Dramatic fall in affordable housing in ELL boroughs over past decade

Housing estate in Hackney. Pic: Alan Denney

By Rebecca Robinson and Isabel Jackson

Despite lofty promises of thousands of new homes, Hackney, Lewisham, and Tower Hamlets have seen significant decreases in their yearly affordable housing completions over the last 10 years.  

Croydon, was the only Eastlondonlines borough that increased its affordable housing completions over the decade; from 583 in 2011-2012, to 814 in 2021-2022.  

The data, published last week by the Ministry of Housing, Communities and Local Governments, included homes funded by the Greater London Authority. 

Affordable housing covers social, affordable, and intermediate-rent homes, and low-cost home ownership.  This does not include social housing owned by councils.  

The first graph shows the affordable housing completed across the four ELL boroughs over the last decade. The second graph shows the affordable housing completed in the whole of London.

Both Lewisham and Tower Hamlets have seen a drop of over three quarters in its affordable housing completions in 2021-2 compared to 2011-12. The number in Hackney has also dropped by two thirds in the most recent year compared to 10 years ago.

Social rent is subsidised by local authorities at a rate set out by the Government. Affordable rent is set at up to 80% of the market rent price. Intermediate rent is for homes rented from a Housing Association or Registered Social Landlord and mainly funded by the Government. Low-cost home ownership schemes are for people who cannot afford to rent or buy a property in the open market.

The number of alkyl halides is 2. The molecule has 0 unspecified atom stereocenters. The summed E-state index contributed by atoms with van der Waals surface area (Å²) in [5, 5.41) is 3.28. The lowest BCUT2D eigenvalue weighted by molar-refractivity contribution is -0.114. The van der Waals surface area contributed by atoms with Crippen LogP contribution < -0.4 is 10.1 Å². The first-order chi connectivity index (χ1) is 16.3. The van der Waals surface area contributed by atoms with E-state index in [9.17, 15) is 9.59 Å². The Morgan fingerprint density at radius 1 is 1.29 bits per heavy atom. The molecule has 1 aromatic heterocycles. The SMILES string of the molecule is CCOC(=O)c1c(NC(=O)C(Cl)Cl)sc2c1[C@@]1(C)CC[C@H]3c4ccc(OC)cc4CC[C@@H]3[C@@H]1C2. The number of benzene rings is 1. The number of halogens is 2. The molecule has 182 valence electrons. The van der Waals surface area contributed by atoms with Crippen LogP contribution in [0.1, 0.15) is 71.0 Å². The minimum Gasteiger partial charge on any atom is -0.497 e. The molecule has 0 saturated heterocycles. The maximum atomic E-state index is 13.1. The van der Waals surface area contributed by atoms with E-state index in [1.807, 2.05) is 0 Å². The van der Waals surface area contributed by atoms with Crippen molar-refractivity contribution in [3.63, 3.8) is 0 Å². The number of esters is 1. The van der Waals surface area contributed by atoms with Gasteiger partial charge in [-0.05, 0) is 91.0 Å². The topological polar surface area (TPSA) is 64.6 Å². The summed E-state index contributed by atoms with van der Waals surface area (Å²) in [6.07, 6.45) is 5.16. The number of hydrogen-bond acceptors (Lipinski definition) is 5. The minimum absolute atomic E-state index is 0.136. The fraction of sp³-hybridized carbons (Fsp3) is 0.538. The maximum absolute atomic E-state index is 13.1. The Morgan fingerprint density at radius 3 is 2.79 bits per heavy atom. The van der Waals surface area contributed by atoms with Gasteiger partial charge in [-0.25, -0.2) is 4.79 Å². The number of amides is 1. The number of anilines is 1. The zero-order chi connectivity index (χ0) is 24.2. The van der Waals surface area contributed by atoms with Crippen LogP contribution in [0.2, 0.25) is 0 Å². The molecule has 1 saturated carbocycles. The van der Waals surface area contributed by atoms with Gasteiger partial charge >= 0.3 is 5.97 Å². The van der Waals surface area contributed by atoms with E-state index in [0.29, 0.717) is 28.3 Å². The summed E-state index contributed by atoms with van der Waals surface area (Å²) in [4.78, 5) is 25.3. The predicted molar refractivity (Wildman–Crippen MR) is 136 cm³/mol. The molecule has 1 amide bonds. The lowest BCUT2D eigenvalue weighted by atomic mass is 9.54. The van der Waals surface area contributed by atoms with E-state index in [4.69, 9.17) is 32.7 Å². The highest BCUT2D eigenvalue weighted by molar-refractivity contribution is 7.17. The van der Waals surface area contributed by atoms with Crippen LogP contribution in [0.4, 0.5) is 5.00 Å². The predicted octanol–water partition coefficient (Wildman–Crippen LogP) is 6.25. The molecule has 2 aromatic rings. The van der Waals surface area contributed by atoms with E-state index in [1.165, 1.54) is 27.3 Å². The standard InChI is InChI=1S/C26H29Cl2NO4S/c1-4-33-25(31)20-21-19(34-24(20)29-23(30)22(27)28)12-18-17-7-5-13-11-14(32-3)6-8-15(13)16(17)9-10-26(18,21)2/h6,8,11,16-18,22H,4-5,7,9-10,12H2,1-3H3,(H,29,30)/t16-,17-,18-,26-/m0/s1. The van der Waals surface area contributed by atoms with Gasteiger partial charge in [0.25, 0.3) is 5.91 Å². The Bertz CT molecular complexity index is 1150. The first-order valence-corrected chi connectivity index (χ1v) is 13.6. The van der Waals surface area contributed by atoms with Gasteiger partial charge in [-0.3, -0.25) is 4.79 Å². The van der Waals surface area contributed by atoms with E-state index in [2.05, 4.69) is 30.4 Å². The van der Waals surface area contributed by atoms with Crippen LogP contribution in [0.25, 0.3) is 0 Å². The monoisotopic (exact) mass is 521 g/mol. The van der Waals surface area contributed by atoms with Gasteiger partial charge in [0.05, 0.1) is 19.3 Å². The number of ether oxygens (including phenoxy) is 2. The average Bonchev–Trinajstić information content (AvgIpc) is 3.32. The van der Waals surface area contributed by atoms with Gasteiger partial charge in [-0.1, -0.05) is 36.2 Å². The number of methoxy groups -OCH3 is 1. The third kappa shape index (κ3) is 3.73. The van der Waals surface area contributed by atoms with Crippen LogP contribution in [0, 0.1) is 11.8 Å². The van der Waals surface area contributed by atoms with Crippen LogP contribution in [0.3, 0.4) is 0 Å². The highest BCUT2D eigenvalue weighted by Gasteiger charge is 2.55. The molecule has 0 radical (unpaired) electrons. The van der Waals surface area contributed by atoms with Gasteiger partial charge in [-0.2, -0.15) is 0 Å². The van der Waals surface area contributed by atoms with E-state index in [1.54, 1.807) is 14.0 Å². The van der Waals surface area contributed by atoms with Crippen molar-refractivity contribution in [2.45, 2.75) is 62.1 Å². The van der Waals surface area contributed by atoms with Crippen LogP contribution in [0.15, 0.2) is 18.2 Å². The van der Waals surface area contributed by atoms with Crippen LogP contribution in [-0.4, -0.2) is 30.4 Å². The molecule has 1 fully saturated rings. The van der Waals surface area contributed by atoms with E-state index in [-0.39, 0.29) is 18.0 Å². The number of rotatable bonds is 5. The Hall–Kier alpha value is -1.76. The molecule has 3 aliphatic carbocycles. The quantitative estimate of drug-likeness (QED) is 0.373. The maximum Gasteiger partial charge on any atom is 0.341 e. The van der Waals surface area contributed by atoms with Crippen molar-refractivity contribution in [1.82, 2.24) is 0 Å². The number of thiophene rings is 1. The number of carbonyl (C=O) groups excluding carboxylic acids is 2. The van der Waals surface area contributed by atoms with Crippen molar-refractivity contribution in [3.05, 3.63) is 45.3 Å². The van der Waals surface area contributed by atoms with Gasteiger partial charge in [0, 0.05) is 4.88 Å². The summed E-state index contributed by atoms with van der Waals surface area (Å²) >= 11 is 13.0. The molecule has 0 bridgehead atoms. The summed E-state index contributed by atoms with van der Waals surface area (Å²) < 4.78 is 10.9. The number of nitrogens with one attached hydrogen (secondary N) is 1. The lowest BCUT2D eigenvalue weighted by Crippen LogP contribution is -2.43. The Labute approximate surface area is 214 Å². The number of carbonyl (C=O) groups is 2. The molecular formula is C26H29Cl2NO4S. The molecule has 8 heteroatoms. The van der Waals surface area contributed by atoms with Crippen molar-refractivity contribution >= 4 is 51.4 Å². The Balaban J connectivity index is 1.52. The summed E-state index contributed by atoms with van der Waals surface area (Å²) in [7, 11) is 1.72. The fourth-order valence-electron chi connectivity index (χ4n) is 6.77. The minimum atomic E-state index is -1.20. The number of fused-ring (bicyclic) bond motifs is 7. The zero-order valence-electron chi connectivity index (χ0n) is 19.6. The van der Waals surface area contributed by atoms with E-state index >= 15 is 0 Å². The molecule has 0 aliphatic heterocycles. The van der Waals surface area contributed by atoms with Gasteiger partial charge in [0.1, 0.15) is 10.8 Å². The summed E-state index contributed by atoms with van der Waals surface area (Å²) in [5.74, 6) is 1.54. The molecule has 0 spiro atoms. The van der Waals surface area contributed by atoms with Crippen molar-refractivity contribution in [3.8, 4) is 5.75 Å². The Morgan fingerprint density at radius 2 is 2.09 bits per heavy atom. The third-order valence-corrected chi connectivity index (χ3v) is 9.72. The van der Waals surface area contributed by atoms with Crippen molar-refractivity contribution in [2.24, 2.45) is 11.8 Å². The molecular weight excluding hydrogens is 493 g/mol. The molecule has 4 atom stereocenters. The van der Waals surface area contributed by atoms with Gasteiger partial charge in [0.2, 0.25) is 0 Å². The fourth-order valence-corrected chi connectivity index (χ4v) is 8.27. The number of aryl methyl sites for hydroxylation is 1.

Affordable housing in the four boroughs over the decade. Chart: Isabel Jackson
Affordable housing completions in London over the decade. Chart: Isabel Jackson

According to a report from the Greater London Authority, London needs £4.9bn a year between 2023-24 and 2027-28 to deliver the required affordable homes for Londoners. 

Dorset Estate, Tower Hamlets. Pic: Justinc.

Tower Hamlets experienced the greatest decrease of affordable housing completions of any borough in London over the past 10 years. Just 464 homes were completed in the past year, compared to 1,812 in 2011-12.  

The number of completions also nearly halved over the past year, with the borough experiencing a drop from 804 in 2020-1. 

Andrew Wood, secretary for the Isle of Dogs Neighbourhood Planning Forum told ELL: “We build more new homes than anybody else in the country…and we also achieve higher affordable percentage than most of the country…so cumulatively we are one of the biggest deliverers of affordable housing.” 

He said: “We get very little of the government’s money for new affordable homes because…historically we did not need the subsidy to build.” Wood also criticised the council’s initiatives to build affordable homes as “plagued by poor delivery.” 

Tower Hamlets Council did not respond to ELL’s request for comment. 

Adelaide Wharf apartments, Hackney. Pic: Robin Stott.

Hackney had the second largest decrease of the ELL boroughs in affordable housing completions - from 1,033 in 2011-2012 to 310 in 2021-2022.